Sunday, August 28, 2022

First UFO sightings

So, Max finally did it. He found the HW to read our old floppy disks and got our 1985/86 software back and onto proper modern media ;) 

And then we both separately tried to get a good old DOS to run. My attempt was in a virtualbox on my PC... Tricky to get the program/files into that DOS box because you can't mount a folder from the host then (DOS doesnt have vbox extensions), nor do you have networking on it... so I had to dreate a disk image file, put the files on that, and mount it as disk 0 ("A:") to the DOS vm. And this worked.

Ladies and Gentlemen ... I give you... 


Please don't ask me what UFOS stood for... the U was most surely "Unterricht" (=education), but I can't remember wha tthe F would be for. I guess I need to try and find that in the sources.

Speaking of which, we did some wonderful stuff - and remember that was two 17y/o kids in high school working on 4.77MHz PCs with just 2 floppy disk drives, natively in x86 Assembler (Macro Assembler if that makes a difference to you, it doesn't to me, because I always considered the "marco" part a primitive pre-processor, not a different language) .

Core architecture was the base module (a .com file), that would load the various modules from disk when needed, and supply a bunch of common functions (a core library, if you will) as a  service interrupt. So when a module wanted to do some windowing/output stuff it would  - as was common practice under DOS - load a function code into the AH register (the AH part of the accu, ok) and call INT F0h, like you would do for a DOS or BIOS function.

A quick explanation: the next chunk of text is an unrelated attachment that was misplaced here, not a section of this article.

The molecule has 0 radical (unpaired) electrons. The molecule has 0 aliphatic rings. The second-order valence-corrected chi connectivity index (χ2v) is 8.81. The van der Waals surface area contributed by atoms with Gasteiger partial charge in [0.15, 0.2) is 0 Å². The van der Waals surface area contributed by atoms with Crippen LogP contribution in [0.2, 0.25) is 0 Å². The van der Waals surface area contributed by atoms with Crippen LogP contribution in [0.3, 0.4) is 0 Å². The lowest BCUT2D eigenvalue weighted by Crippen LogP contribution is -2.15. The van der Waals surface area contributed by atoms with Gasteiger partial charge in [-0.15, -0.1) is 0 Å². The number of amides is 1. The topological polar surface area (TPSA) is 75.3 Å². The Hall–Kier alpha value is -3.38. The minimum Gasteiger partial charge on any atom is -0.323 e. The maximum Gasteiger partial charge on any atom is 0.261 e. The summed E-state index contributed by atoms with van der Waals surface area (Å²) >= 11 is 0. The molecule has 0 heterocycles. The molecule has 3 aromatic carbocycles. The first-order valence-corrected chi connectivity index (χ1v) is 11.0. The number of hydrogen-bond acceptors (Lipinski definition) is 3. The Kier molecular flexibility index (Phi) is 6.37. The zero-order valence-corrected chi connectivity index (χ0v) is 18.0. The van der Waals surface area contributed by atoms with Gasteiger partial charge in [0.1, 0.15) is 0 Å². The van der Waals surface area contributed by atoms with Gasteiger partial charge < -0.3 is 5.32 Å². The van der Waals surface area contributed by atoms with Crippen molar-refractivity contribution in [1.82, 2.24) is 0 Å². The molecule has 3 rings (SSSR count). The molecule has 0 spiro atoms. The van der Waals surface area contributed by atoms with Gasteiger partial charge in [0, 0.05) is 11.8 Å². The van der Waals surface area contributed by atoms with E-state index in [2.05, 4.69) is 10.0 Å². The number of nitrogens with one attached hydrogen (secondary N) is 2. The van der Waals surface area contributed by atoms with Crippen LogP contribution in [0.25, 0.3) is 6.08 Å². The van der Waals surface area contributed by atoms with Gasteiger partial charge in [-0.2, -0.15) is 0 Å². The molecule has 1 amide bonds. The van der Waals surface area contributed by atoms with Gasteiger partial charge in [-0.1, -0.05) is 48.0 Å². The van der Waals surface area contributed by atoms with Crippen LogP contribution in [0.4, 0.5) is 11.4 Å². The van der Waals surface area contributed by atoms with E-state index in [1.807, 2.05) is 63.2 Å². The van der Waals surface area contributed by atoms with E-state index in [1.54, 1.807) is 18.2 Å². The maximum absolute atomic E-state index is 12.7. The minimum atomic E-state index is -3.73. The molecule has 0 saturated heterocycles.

The rest seems to be pretty awful, not only because of the lack of documentation.

The above-mentioned interrupt handler, utilized a jump table, i.e. use the function code in AH as an index into an array of function addresses to call those functions (pretty cool for 17y/o, right?) but I didn't check any boundaries... I probably thought I wouldn't need to, because only us two boys would ever call this interrupt... pretty stupid.  (And when I say I, I'm pretty sure that I wrote this piece of code at that time, and looking at the source, it look remarkably like my code)

1 comment:

Max said...

While Roman set up a "true" MSDOS in a virtual machine, I followed a different approach: ChromeOS -> Linux container (debian) -> dosbox. Saved me from creating a DOS disk image, as dosbox is able to mount a directory tree as the C: drive. Had to tune a few settings, and voila, had SV.COM running as well directly on my Pixelbook.

The two tricky parts were: the released version of dosbox is old, and cursor keys do not work. You have to "upgrade" to dosbox-staging. Google is your friend; there is a repo for that.

The second hoop for me was to get my Colemak keyboard layout to work in dosbox. to the rescue! You can download and use the freedos keyboard.sys keyboard layouts in dosbox. Just put keyboard.sys in the directory you will mount as C:, and here are some helpful dos commands:

mount c ~/c_drive_dos
keyb co 437 keyboard.sys

There you go. 37 years old software on a modern Laptop. And the feeling of achievement.